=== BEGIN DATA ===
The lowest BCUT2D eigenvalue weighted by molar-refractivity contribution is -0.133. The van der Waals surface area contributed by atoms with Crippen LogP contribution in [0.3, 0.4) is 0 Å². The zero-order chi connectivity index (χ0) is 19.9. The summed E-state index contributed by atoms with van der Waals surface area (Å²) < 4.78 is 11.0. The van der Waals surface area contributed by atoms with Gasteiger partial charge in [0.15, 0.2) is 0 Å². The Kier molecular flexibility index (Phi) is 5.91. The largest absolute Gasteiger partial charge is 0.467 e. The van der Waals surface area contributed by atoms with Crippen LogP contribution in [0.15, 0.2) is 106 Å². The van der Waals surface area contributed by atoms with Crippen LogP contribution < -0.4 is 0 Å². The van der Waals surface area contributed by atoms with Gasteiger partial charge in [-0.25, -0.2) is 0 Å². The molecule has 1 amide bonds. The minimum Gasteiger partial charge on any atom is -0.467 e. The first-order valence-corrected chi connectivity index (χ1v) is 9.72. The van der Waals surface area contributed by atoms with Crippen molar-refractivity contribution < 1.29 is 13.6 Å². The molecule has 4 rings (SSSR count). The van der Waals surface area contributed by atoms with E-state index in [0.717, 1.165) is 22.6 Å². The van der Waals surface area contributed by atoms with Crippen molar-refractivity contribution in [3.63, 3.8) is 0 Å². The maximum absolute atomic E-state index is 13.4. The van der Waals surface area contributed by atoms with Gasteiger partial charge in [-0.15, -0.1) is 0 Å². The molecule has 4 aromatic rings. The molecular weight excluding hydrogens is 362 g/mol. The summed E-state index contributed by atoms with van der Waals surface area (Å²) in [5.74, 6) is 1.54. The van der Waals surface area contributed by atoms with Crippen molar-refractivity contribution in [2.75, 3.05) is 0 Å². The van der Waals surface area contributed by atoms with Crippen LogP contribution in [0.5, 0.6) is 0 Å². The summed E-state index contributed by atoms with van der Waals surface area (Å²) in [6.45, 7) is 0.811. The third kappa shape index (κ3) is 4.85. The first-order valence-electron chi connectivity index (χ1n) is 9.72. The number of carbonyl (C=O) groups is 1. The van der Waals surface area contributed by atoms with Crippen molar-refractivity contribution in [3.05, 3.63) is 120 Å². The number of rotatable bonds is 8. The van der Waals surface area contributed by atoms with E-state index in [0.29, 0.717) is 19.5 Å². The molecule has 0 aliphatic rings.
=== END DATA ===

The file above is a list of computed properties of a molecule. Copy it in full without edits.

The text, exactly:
The lowest BCUT2D eigenvalue weighted by molar-refractivity contribution is -0.133. The van der Waals surface area contributed by atoms with Crippen LogP contribution in [0.3, 0.4) is 0 Å². The zero-order chi connectivity index (χ0) is 19.9. The summed E-state index contributed by atoms with van der Waals surface area (Å²) < 4.78 is 11.0. The van der Waals surface area contributed by atoms with Gasteiger partial charge in [0.15, 0.2) is 0 Å². The Kier molecular flexibility index (Phi) is 5.91. The largest absolute Gasteiger partial charge is 0.467 e. The van der Waals surface area contributed by atoms with Crippen LogP contribution in [0.15, 0.2) is 106 Å². The van der Waals surface area contributed by atoms with Crippen LogP contribution < -0.4 is 0 Å². The van der Waals surface area contributed by atoms with Gasteiger partial charge in [-0.25, -0.2) is 0 Å². The molecule has 1 amide bonds. The minimum Gasteiger partial charge on any atom is -0.467 e. The first-order valence-corrected chi connectivity index (χ1v) is 9.72. The van der Waals surface area contributed by atoms with Crippen molar-refractivity contribution < 1.29 is 13.6 Å². The molecule has 4 rings (SSSR count). The van der Waals surface area contributed by atoms with E-state index in [0.717, 1.165) is 22.6 Å². The van der Waals surface area contributed by atoms with Crippen molar-refractivity contribution in [3.63, 3.8) is 0 Å². The maximum absolute atomic E-state index is 13.4. The van der Waals surface area contributed by atoms with Gasteiger partial charge in [-0.15, -0.1) is 0 Å². The molecule has 4 aromatic rings. The molecular weight excluding hydrogens is 362 g/mol. The summed E-state index contributed by atoms with van der Waals surface area (Å²) in [5.74, 6) is 1.54. The van der Waals surface area contributed by atoms with Crippen molar-refractivity contribution in [2.75, 3.05) is 0 Å². The van der Waals surface area contributed by atoms with Crippen LogP contribution in [0.5, 0.6) is 0 Å². The summed E-state index contributed by atoms with van der Waals surface area (Å²) in [6.45, 7) is 0.811. The third kappa shape index (κ3) is 4.85. The first-order valence-electron chi connectivity index (χ1n) is 9.72. The number of carbonyl (C=O) groups is 1. The van der Waals surface area contributed by atoms with Crippen molar-refractivity contribution in [3.05, 3.63) is 120 Å². The number of rotatable bonds is 8. The van der Waals surface area contributed by atoms with E-state index in [0.29, 0.717) is 19.5 Å². The molecule has 0 aliphatic rings.